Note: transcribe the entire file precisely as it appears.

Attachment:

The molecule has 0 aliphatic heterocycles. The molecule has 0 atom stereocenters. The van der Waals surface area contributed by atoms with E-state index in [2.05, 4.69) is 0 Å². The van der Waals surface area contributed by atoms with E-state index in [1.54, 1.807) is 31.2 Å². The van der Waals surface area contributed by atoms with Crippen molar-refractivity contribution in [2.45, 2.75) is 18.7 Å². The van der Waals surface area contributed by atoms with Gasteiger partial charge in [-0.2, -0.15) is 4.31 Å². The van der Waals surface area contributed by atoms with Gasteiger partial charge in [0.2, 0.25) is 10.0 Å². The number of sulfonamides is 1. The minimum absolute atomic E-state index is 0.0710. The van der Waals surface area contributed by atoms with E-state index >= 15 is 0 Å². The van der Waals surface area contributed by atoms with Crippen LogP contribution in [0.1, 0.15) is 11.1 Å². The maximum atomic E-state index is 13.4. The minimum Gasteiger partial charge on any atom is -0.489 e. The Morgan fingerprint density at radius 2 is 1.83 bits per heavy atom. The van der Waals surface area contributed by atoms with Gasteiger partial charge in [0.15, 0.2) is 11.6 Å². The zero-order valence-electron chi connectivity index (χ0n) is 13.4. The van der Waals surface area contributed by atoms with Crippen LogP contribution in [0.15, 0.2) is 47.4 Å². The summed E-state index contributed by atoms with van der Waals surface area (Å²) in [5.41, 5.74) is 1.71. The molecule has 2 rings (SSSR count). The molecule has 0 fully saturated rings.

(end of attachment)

The molecule has 0 aliphatic heterocycles. The molecule has 0 atom stereocenters. The van der Waals surface area contributed by atoms with E-state index in [2.05, 4.69) is 0 Å². The van der Waals surface area contributed by atoms with E-state index in [1.54, 1.807) is 31.2 Å². The van der Waals surface area contributed by atoms with Crippen molar-refractivity contribution in [2.45, 2.75) is 18.7 Å². The van der Waals surface area contributed by atoms with Gasteiger partial charge in [-0.2, -0.15) is 4.31 Å². The van der Waals surface area contributed by atoms with Gasteiger partial charge in [0.2, 0.25) is 10.0 Å². The number of sulfonamides is 1. The minimum absolute atomic E-state index is 0.0710. The van der Waals surface area contributed by atoms with E-state index >= 15 is 0 Å². The van der Waals surface area contributed by atoms with Crippen LogP contribution in [0.1, 0.15) is 11.1 Å². The maximum atomic E-state index is 13.4. The minimum Gasteiger partial charge on any atom is -0.489 e. The Morgan fingerprint density at radius 2 is 1.83 bits per heavy atom. The van der Waals surface area contributed by atoms with Gasteiger partial charge in [0.15, 0.2) is 11.6 Å². The zero-order valence-electron chi connectivity index (χ0n) is 13.4. The van der Waals surface area contributed by atoms with Crippen LogP contribution in [0.15, 0.2) is 47.4 Å². The summed E-state index contributed by atoms with van der Waals surface area (Å²) in [5.41, 5.74) is 1.71. The molecule has 2 rings (SSSR count). The molecule has 0 fully saturated rings.